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Seven out of 10 new car buyers to pay more road tax after 1 April

Published 18 January 2017

The majority of new car buyers will lose out when new road tax rules come into force on 1 April.

Figures show that new 2017 VED rules - which only affect new cars bought after 1 April - will add more than £500 to the long-term running costs of Britain’s most-popular and eco-friendly vehicles, while providing significant benefits for some of the most-polluting cars.

This means the UK’s best-selling car - the Ford Fiesta 1.0 EcoBoost 100PS - will cost £540 more to tax over four years, while buyers of the V8 Mustang stand to save £245 over the same period of time. This is despite the fact that the American muscle car emits three times more CO2 than the efficient Fiesta.

Until now, the government has offered zero VED to entice car buyers into eco-friendly vehicles; however, with 74 per cent of new cars emitting less than 130g/km of CO2, the government has made a U-turn on its policy and introduced rules to force buyers of new, efficient cars to pay more.

HJ VED Image 2

Under the current tax rules, vehicles that emit sub-99g/km qualify for zero VED for the first year and pay nothing for every year after. However, from 1 April 2017 the government will replace the current 13 band tax system with three new bands - zero, standard, premium – plus a surcharge for electric cars with a list price above £40,000.

This means all new cars bought after 1 April with sub-99g/km CO2 emissions will pay for road tax, a move that will add up to £540 to the long-term running costs of some of Britain’s cleanest and most efficient cars. Even hybrids won’t escape, with buyers of the Toyota Prius paying an extra £405 over four years, while Tesla S buyers will have to pay an additional £930.

However, while buyers of new cars over £40,000 will be forced to pay an extra £310 a year for five years, we have found a gap in the tax law that allows some of the UK’s most-polluting cars under the £40,000 price limit to benefit.

Buyers of the Mitsubishi Shogun 3.2 DI-DC automatic, for example, will save £265 over four years, regardless of the fact that the SUV produces a whopping 245g/km of CO2. It’s a similar story for the Subaru WRX and Nissan 370Z too, with both emitting over 240g/km and saving hundreds under the new system.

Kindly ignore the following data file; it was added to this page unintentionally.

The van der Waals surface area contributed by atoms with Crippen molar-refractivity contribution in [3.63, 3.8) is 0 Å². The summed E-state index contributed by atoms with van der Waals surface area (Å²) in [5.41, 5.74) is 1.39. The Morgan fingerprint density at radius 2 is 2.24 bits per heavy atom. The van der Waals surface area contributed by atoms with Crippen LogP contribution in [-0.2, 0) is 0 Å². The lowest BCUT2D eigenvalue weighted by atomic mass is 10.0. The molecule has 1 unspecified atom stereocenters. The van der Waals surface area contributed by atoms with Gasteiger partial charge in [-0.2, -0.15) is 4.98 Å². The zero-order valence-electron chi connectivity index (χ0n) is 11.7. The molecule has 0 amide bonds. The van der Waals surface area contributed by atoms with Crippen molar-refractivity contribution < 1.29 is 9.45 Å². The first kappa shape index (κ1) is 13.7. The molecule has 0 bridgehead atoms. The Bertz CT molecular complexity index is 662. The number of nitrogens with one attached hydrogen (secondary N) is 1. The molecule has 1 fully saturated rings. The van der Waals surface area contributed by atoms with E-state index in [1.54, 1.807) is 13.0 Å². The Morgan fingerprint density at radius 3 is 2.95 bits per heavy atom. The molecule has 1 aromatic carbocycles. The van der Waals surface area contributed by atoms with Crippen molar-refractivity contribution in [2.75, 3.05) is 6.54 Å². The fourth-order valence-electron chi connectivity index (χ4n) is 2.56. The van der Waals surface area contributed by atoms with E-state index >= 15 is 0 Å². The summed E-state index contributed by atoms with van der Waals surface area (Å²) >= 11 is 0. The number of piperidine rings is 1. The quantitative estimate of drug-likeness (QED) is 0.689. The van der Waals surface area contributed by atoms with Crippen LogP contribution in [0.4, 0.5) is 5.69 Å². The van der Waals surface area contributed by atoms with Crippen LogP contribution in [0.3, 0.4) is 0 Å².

Comments

CarlosTheJackal    on 19 January 2017

The headline used in your email bulletin (which is still showing in the URL of this article) is hugely misleading. Seven out of ten drivers won't pay more ... only seven out of ten new car buyers.

By the way, I love that the government's new scheme steals cash from pious buyers of the dullest cars imaginable, yet gives a bonus to buyers of high-performance tools like the 370Z and the Subaru WRX. Hilarious own goal. Expect that loophole to get closed up pretty sharpish, just like what happened with tax-free classic cars about 15 years ago.

RichardWoods    on 21 January 2017

Don't cavil - this is an iniquitous charge on Just About Managing people that simply make it cheaper to run a gas guzzling, carbon spewing, sulphurous monster!

Brian Richards    on 21 January 2017

Its time that the two faced MP's stopped robbing the public and the "Road Tax" is just another way to screw the people of this country of hard earned money so they can continue to squander the billions on junk like HS2 and the new London Airport runway
Plus the fact that we cannot pay enough to world wide charities to squander on fantasy projects like a girl band in Ethiopia or pay the chief executives of these charities salaries of £530,000 per year such as the likes of David Milliband
I wonder how long it will take the other brother (Ed Milliband) to get on the band wagon for a slice of the charities income and giving up politics so he too can line his pockets
"Vehicle Excise License" was renamed from "Road Tax" because the money did not get spent on the roads and I believe that the government was sued because of this which is why it got renamed and from then on it has increased every year for the governments coffers and yet next to NOTHING is spent on the roads except to bodge the surface with patches
Why we British put up with this garbage from the people that are elected to look after us i don't know ........... I think its time that we had a bit of Anarchy in this country to stop these robbers and thieves from screwing the public on a daily basis
Incidentally, there is a think tank in Westminster that meets every month with the sole job of coming up with new ideas for taking more from the wages of the ordinary working class and their motto is "How Much Can We Screw Them Out Of This Month"

anthony whitear    on 22 January 2017

all cars should have to pay the same tax regardless as the big cars already pay more as they use more fuel per mile

lakelander    on 23 January 2017

what will happen to the road tax on a 2013 Defender 2.2?. i currently pay £230 per annum

   on 23 January 2017

So, it wasn't about the environment after all! it's all about the money, money, money!!! Nice to see people being discourage from buying low emission cars, the same week London has been having smog alerts. back to the 50's, madness!!!

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